As most of us in the residential property investment sector are already aware last Thursday saw the introduction of the first phase of a new government tax move to penalise landlords. Legislation cutting tax relief for higher earning landlords (those earning more than £40,000 per annum) will be phased out gradually over four years and replaced with a standard 20 per cent tax credit. Before April 6, higher earning landlords were able to deduct mortgage interest payments of up to 45 per cent from their tax bills. Like the 3% Stamp Duty on BTL and second homes, the new legislation is intended to hurt landlords in the pocket. And certainly, for some landlords, they’ll be paying more in tax than they make in profit. That’s because they’ll be charged on their full rental income (rather than just profit). Investor Steve Bolton, who led – and lost - a court challenge...
Rate this blog entry:
Continue reading
915 Hits
0 Comments

How can landlords understand and cope with mortgage interest tax relief changes?

  Unless you have been living under a rock recently, you should be aware of some imminent alterations to mortgage interest tax relief. The changes are set to come into force this week (April 6th) and are sure to have implications for buy-to-let landlords and tenants alike.But just what is changing and what can investors do in order to cope, ultimately maximising their returns?Ryan Weston, of Just Landlord Insurance Services, explains:What is changing? ‘In the Summer Budget of 2015, then Chancellor George Osborne announced plans to alter how mortgage interest tax relief is calculated by buy-to-let landlords.Presently, landlords can cut their taxable income by deducting the cost of some expenses. These include letting agent fees, mortgage interest and repairs. Under the new legislation, landlords will still be able to deduct those costs, but cannot offset the cost of their mortgage interest from their rental income when working out profits.  Instead,...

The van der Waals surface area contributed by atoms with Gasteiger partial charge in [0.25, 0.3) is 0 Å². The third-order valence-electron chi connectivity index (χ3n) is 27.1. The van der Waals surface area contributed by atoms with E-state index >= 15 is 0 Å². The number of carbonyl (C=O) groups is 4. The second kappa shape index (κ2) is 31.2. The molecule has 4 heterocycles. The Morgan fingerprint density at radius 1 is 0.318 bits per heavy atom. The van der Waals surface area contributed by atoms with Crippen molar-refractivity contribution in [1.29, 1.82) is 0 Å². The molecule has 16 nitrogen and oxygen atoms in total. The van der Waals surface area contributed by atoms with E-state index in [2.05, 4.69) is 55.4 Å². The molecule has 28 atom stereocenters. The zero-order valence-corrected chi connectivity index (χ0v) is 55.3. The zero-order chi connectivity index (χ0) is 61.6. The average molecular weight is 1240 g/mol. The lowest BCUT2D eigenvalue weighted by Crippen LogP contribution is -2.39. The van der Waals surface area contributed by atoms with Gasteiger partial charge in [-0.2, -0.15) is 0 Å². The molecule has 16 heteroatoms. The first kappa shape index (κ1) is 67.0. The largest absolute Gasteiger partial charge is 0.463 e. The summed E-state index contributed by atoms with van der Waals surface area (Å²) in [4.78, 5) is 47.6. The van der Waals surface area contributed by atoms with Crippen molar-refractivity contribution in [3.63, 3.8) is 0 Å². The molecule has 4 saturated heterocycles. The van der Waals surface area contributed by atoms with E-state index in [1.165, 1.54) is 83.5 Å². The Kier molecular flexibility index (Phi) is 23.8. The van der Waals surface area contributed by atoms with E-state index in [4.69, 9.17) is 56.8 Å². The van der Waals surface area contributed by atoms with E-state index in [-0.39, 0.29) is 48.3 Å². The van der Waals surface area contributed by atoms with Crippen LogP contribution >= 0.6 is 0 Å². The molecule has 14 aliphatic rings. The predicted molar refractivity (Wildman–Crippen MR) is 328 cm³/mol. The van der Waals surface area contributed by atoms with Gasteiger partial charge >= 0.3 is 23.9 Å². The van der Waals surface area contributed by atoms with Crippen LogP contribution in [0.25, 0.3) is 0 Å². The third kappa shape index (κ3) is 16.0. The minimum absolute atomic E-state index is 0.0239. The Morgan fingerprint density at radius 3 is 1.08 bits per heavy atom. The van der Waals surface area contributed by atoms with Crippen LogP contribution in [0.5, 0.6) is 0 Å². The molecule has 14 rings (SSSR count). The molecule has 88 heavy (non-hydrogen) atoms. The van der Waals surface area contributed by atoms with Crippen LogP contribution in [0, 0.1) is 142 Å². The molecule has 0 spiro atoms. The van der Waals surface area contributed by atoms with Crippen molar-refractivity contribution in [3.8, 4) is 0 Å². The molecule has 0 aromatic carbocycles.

Rate this blog entry:
Continue reading
1129 Hits
0 Comments

Why does the UK pay the highest rate of property tax in the world?

Did you know that the UK has the highest property taxes in the developed world? The government is squeezing home owners and businesses and showing no signs of relenting. New data has come to light which shows Britain is paying the highest rate of taxes on property purchases. OECD (Organisation for Economic Co-operation and Development) show that when purchasing a property, taxes made up 12.7% of the total burden in 2014, the latest year for which data is available. Since 2014, taxes have only increased with the likes of Stamp Duty changes in April 2016. This equates to taxes levied on property as a share of total taxation is higher in the UK than anywhere else in the developed world. The average tax burden across the 35 OECD members is more than half the UK figure. Since 1965 the average has fallen from 8% to 5.6% meanwhile the UK has...
Rate this blog entry:
Continue reading
2506 Hits
0 Comments

Calling UK Landlords: How to Get Prepared for Tax Relief Changes

As you may already know, there have been a lot of reports published by the press showing how young people in the UK are struggling to get onto the property ladder. In fact, they have been labelled as “generation rent”. Arguably, this is due to savvy investors choosing to make a good living through buy-to-let mortgages. To be more specific, a greater demand for properties drives up house prices and rent in certain areas. As a result, the government have decided to make a set of changes to tax relief. Arguably, this is a thinly veiled attempt to reduce the attractiveness of the buy-to-let investment strategy, thereby allowing more people to jump onto the property ladder. Depending on your investment strategy and financial strategy these changes could affect you. Let’s delve into the tax relief changes, and how you can use the information to gain a legal advantage. Notably, the...
Rate this blog entry:
Continue reading
1910 Hits
0 Comments